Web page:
A patient and friend who was 49 asked me at a party when he should have his prostate checked. I said that the blood work and exam could be done in less than five minutes. I told him he could come by anytime at the end of his work-day through my office’s back door, and I’d do the exam for free. He said that he was having no symptoms. I said that having no symptoms is irrelevant. He then told me he had had a colonoscopy and asked if that checked the prostate. I said no, that was a different organ. He said, like most people, “Isn’t prostate cancer a disease of old men?” I said, “No,” and mentioned that Frank Zappa died in his 50s, three years after the diagnosis of prostate cancer, adding, “It can be a painful death.”, I said making the point that it would be prudent for him, at age 49, to be checked. My friend then said, “But Frank Zappa had a bad lifestyle.” I replied that lifestyle was irrelevant as a risk factor for prostate cancer.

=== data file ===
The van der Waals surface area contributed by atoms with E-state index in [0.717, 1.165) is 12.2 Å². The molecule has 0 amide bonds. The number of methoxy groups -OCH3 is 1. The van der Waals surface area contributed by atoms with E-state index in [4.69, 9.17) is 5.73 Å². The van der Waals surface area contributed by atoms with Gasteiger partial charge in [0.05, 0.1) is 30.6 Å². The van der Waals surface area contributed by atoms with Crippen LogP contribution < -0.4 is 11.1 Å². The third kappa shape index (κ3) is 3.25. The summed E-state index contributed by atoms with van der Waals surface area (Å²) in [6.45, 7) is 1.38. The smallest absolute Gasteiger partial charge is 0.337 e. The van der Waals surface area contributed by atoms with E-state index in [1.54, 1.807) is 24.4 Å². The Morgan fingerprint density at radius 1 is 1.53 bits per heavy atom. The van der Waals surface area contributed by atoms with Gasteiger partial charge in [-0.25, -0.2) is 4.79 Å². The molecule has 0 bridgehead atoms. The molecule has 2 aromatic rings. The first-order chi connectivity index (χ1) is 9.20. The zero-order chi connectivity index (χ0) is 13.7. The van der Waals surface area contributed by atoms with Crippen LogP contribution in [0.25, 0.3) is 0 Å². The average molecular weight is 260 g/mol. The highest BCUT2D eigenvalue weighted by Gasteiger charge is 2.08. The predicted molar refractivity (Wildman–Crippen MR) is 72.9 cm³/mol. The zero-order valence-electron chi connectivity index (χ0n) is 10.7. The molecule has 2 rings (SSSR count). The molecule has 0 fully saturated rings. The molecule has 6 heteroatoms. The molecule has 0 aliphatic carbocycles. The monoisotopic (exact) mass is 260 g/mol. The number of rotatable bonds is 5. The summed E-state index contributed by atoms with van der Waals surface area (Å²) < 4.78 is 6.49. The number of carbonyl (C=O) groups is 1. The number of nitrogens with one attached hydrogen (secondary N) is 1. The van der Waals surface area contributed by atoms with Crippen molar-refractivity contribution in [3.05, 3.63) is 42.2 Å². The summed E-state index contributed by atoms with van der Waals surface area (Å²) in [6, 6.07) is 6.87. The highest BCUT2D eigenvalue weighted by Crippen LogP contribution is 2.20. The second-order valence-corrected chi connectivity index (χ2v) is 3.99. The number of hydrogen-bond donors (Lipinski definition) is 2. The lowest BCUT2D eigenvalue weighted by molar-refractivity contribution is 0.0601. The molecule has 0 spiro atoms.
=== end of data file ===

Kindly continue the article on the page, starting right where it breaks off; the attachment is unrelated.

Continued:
In the matter of a two-minute conversation with this college-educated friend, he had verbalized almost all the half-truths regarding prostate cancer. He confirmed to me yet again why prostate cancer is often times diagnosed late, and revealed to me another damaging half-truth I’d never heard before: the “But I don’t have a bad lifestyle” objection to having a rectal exam.